The Spiritual Use of OT Case Laws

In his excellent JETS article, “The Scriptures Were Written For Our Instruction,” George Knight persuasively asserts that all of the Scripture, including the Old Covenant theocratic case laws, have a spiritual application to the New Covenant community. Chartering the waters between a theonomic  approach, on the one hand, and dispensational approach, on the other, Knight proves that we have very precise hermeneutical principles, set down in the apostolic writings, to follow. He explains:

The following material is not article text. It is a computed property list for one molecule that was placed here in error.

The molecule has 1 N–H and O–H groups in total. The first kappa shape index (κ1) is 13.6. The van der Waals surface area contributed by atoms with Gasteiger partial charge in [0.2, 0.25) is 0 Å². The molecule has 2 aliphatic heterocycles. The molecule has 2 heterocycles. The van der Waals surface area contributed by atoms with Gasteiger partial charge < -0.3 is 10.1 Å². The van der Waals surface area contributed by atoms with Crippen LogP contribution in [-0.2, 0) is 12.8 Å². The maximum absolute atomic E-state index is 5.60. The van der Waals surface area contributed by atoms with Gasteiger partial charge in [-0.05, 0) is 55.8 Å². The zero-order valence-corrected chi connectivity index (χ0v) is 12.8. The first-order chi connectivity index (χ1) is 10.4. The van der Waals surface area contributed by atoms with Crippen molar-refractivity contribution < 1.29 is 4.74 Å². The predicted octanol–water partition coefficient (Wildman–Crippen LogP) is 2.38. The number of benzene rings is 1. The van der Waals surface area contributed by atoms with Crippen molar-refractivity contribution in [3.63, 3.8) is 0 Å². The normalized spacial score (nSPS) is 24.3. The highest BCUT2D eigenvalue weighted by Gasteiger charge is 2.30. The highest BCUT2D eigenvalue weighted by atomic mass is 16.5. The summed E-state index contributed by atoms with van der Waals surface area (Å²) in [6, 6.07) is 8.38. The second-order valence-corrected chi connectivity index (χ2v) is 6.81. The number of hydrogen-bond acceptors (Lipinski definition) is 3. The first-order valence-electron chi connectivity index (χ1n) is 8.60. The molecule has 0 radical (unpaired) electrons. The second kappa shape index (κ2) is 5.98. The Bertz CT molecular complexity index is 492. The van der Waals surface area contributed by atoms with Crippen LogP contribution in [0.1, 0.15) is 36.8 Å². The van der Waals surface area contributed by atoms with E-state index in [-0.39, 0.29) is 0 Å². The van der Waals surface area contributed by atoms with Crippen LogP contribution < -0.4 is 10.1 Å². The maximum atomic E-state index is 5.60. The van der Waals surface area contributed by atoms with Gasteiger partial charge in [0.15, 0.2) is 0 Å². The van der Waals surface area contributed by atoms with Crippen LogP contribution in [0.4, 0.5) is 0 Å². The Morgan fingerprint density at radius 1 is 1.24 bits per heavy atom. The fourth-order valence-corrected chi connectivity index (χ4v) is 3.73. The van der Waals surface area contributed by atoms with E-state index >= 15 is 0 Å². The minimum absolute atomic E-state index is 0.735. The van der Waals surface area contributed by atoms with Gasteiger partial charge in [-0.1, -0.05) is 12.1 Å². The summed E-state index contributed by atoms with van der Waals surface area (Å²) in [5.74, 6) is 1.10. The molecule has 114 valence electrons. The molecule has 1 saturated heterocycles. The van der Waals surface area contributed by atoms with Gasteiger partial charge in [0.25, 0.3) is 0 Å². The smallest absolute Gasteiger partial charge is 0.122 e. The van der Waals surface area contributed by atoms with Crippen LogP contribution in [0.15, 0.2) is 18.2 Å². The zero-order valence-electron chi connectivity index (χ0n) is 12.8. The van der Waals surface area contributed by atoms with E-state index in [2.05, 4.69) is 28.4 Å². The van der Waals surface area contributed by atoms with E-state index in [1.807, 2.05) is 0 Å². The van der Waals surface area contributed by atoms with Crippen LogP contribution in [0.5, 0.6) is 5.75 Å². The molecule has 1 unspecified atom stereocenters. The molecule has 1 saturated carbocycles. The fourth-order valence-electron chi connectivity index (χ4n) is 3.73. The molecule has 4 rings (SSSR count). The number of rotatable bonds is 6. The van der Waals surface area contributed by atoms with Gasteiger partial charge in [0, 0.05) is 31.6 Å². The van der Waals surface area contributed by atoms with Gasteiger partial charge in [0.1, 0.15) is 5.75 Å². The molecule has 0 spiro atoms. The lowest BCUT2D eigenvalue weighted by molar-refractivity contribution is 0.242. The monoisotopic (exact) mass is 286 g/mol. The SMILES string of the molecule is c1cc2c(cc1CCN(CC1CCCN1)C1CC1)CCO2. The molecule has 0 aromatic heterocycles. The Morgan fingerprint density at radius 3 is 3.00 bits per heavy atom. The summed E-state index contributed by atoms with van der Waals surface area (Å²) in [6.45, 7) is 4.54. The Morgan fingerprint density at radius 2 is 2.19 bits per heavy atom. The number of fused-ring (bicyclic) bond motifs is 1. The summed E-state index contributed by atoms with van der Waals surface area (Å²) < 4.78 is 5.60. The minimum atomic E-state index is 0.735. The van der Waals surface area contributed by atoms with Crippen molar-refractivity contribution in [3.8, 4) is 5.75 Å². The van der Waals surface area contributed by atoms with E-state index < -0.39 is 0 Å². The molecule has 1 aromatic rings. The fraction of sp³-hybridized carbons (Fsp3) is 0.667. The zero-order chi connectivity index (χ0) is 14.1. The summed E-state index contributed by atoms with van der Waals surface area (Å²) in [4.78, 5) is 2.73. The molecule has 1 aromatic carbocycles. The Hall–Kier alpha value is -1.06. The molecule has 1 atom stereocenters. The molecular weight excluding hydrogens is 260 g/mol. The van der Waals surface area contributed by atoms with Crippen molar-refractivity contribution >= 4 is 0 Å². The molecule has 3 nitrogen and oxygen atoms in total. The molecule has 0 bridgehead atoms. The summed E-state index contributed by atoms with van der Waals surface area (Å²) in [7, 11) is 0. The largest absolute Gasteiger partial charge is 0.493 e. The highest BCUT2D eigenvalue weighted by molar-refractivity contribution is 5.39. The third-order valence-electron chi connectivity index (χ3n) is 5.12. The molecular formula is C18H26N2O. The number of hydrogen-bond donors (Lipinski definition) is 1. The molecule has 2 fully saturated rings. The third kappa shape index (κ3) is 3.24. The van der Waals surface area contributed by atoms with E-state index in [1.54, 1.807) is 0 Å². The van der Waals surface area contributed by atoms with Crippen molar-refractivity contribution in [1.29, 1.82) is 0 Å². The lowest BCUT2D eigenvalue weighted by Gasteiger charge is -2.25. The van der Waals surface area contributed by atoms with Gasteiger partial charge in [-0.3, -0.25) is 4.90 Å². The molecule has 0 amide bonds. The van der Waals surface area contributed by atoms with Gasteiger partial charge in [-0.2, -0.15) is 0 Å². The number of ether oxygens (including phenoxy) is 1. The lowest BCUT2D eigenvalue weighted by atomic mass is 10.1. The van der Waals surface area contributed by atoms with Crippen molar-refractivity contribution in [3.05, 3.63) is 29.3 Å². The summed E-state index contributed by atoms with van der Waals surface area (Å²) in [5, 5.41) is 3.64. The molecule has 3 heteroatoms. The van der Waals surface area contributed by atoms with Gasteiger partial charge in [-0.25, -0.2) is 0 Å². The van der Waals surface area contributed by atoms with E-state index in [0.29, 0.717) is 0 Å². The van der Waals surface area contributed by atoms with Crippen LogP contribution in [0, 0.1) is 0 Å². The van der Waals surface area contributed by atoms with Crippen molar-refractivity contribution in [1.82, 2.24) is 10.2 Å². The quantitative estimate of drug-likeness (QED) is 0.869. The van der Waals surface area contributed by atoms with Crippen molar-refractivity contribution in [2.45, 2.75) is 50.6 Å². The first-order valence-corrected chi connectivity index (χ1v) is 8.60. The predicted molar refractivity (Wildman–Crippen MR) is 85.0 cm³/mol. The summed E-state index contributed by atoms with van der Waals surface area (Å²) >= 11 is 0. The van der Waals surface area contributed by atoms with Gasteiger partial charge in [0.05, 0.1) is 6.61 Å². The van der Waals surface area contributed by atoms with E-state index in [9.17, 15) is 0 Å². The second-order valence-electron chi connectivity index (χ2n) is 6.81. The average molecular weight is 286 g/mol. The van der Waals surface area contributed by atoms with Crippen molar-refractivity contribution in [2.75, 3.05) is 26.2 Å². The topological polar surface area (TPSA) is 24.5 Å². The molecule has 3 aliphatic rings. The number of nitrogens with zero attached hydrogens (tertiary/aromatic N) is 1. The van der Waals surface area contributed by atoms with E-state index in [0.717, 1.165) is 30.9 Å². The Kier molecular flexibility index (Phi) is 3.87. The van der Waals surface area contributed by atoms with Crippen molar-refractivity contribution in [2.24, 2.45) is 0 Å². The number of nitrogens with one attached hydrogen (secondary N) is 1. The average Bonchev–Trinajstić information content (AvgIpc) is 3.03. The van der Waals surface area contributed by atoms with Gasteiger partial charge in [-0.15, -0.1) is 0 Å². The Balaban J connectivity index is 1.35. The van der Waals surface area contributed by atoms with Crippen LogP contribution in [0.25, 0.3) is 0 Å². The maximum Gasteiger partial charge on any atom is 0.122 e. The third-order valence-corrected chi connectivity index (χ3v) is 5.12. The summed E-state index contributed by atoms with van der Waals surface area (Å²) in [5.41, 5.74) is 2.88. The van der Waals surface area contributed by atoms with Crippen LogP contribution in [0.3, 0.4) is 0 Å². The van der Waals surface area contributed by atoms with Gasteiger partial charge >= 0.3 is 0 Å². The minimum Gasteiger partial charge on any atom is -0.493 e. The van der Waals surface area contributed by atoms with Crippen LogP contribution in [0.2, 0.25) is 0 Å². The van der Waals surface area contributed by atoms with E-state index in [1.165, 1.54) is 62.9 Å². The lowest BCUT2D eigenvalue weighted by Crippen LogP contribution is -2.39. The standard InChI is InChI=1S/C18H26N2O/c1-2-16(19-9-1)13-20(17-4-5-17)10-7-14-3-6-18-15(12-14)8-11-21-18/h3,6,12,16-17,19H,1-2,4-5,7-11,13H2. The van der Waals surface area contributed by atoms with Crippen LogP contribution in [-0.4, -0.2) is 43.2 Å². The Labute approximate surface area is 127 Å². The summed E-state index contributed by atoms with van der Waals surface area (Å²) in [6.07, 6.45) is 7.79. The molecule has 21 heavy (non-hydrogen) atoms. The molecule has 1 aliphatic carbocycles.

In examining the core passages that have constituted the focal point of our study, we are coming to realize that in each place Paul is dealing with the responses God expects of humans. In 1 Cor 9:8 ff., he appeals to the theocratic case law that specifies that oxen must not be muzzled when threshing (citing Deut 25:4 in 1 Cor 9:9). Paul is persuaded that this law, like others, reflects God’s view of how people should relate not only to animals but also to human beings when those human beings are involved in laboring for our benefit, as he indicates in his transitional words that correlate the OT to his argument: “Yes, it was for our sake it was written, because the plowman ought to plow in hope, and the thresher to thresh in hope of sharing the crops. If we sowed spiritual things in you, is it too much if we should reap material things from you?” (vv. 10–11). This is not the only situation in which Paul appeals to the theocratic case laws. He does it also earlier in 1 Cor 5:13. There he refers to one or more of the passages in Deuteronomy in which God in his written word instructs the people of God to remove the unrepentant wicked man from their midst (which in the OT context is done by stoning him). And therefore Paul’s entire description of the action to be taken is that of removing the man from their midst and not associating with him, not even eating with him. We note however that the action Paul enjoins is not that of stoning but rather of putting him out of the fellowship with a view to his repentance (cf. 1 Cor 5:5). That this spiritual action becomes the NT principle for church discipline in general, rather than the act of stoning, is borne out by his comments in 2 Cor 2:6–8 where he urges that one who had been disciplined should be forgiven, comforted and restored (impossible if he has been stoned to death). Paul’s utilization of this theocratic case law shows that he regards it as teaching an important principle that must be followed by the Church, even though not in the theocratic form of stoning to death but rather in the form appropriate to the non-theocratic, non-national spiritual entity that the Church is in distinction from the Israel of the OT. Here the apostle takes account of the difference that fulfillment has brought about and at the same time maintains the principle of continuity for the instruction as it relates to the Church, and in doing so he also has “written for our instruction. (p. 10)”

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